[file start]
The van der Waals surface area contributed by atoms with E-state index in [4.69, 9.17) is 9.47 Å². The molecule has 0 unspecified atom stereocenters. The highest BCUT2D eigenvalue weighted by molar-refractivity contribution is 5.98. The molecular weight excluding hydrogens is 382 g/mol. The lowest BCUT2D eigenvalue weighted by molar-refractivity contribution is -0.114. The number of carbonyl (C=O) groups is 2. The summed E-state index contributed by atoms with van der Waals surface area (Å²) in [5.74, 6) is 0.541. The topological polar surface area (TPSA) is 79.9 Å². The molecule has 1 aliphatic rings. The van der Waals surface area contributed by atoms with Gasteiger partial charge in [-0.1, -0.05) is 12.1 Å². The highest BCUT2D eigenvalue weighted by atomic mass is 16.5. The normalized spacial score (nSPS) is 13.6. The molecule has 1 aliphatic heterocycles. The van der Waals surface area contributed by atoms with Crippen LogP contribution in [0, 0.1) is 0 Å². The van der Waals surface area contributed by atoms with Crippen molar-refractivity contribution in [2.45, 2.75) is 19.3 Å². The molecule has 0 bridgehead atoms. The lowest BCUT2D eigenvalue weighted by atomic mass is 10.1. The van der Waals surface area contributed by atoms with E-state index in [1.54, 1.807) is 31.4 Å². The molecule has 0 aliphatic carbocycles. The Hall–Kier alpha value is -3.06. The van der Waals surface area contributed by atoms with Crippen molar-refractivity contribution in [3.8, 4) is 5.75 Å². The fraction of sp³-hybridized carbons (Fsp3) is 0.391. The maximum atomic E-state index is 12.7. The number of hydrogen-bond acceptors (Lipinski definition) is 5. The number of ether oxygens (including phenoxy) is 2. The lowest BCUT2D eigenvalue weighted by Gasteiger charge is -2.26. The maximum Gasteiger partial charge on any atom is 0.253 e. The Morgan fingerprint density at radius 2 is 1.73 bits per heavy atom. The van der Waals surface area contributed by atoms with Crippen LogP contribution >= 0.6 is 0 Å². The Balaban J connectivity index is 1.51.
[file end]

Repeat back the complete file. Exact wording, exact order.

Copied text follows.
The van der Waals surface area contributed by atoms with E-state index in [4.69, 9.17) is 9.47 Å². The molecule has 0 unspecified atom stereocenters. The highest BCUT2D eigenvalue weighted by molar-refractivity contribution is 5.98. The molecular weight excluding hydrogens is 382 g/mol. The lowest BCUT2D eigenvalue weighted by molar-refractivity contribution is -0.114. The number of carbonyl (C=O) groups is 2. The summed E-state index contributed by atoms with van der Waals surface area (Å²) in [5.74, 6) is 0.541. The topological polar surface area (TPSA) is 79.9 Å². The molecule has 1 aliphatic rings. The van der Waals surface area contributed by atoms with Gasteiger partial charge in [-0.1, -0.05) is 12.1 Å². The highest BCUT2D eigenvalue weighted by atomic mass is 16.5. The normalized spacial score (nSPS) is 13.6. The molecule has 1 aliphatic heterocycles. The van der Waals surface area contributed by atoms with Crippen LogP contribution in [0, 0.1) is 0 Å². The van der Waals surface area contributed by atoms with Crippen molar-refractivity contribution in [2.45, 2.75) is 19.3 Å². The molecule has 0 bridgehead atoms. The lowest BCUT2D eigenvalue weighted by atomic mass is 10.1. The van der Waals surface area contributed by atoms with E-state index in [1.54, 1.807) is 31.4 Å². The molecule has 0 aliphatic carbocycles. The Hall–Kier alpha value is -3.06. The van der Waals surface area contributed by atoms with Crippen molar-refractivity contribution in [3.8, 4) is 5.75 Å². The fraction of sp³-hybridized carbons (Fsp3) is 0.391. The maximum atomic E-state index is 12.7. The number of hydrogen-bond acceptors (Lipinski definition) is 5. The number of ether oxygens (including phenoxy) is 2. The lowest BCUT2D eigenvalue weighted by Gasteiger charge is -2.26. The maximum Gasteiger partial charge on any atom is 0.253 e. The Morgan fingerprint density at radius 2 is 1.73 bits per heavy atom. The van der Waals surface area contributed by atoms with Crippen LogP contribution >= 0.6 is 0 Å². The Balaban J connectivity index is 1.51.